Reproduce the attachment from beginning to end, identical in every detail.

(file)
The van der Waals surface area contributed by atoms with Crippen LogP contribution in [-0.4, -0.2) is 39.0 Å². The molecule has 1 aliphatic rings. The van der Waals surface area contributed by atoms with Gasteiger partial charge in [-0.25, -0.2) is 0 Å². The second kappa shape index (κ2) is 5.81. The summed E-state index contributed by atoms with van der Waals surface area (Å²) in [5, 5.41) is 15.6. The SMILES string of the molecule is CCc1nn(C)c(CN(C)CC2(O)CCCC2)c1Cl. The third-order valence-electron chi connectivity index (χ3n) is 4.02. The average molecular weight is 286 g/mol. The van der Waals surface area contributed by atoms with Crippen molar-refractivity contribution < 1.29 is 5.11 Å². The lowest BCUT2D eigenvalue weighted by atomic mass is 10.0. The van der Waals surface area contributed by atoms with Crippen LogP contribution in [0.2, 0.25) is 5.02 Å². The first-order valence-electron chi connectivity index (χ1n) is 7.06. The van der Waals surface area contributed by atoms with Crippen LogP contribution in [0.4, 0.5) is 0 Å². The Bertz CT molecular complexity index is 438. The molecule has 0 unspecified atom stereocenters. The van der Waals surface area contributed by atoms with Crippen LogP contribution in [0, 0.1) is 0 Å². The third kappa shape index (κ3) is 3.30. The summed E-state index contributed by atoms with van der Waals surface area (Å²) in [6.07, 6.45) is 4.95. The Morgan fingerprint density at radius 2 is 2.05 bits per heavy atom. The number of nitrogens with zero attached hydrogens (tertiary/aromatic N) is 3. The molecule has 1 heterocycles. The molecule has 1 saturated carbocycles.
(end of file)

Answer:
The van der Waals surface area contributed by atoms with Crippen LogP contribution in [-0.4, -0.2) is 39.0 Å². The molecule has 1 aliphatic rings. The van der Waals surface area contributed by atoms with Gasteiger partial charge in [-0.25, -0.2) is 0 Å². The second kappa shape index (κ2) is 5.81. The summed E-state index contributed by atoms with van der Waals surface area (Å²) in [5, 5.41) is 15.6. The SMILES string of the molecule is CCc1nn(C)c(CN(C)CC2(O)CCCC2)c1Cl. The third-order valence-electron chi connectivity index (χ3n) is 4.02. The average molecular weight is 286 g/mol. The van der Waals surface area contributed by atoms with Crippen molar-refractivity contribution < 1.29 is 5.11 Å². The lowest BCUT2D eigenvalue weighted by atomic mass is 10.0. The van der Waals surface area contributed by atoms with Crippen LogP contribution in [0.2, 0.25) is 5.02 Å². The first-order valence-electron chi connectivity index (χ1n) is 7.06. The van der Waals surface area contributed by atoms with Crippen LogP contribution in [0.4, 0.5) is 0 Å². The Bertz CT molecular complexity index is 438. The molecule has 0 unspecified atom stereocenters. The van der Waals surface area contributed by atoms with Crippen LogP contribution in [0, 0.1) is 0 Å². The third kappa shape index (κ3) is 3.30. The summed E-state index contributed by atoms with van der Waals surface area (Å²) in [6.07, 6.45) is 4.95. The Morgan fingerprint density at radius 2 is 2.05 bits per heavy atom. The number of nitrogens with zero attached hydrogens (tertiary/aromatic N) is 3. The molecule has 1 heterocycles. The molecule has 1 saturated carbocycles.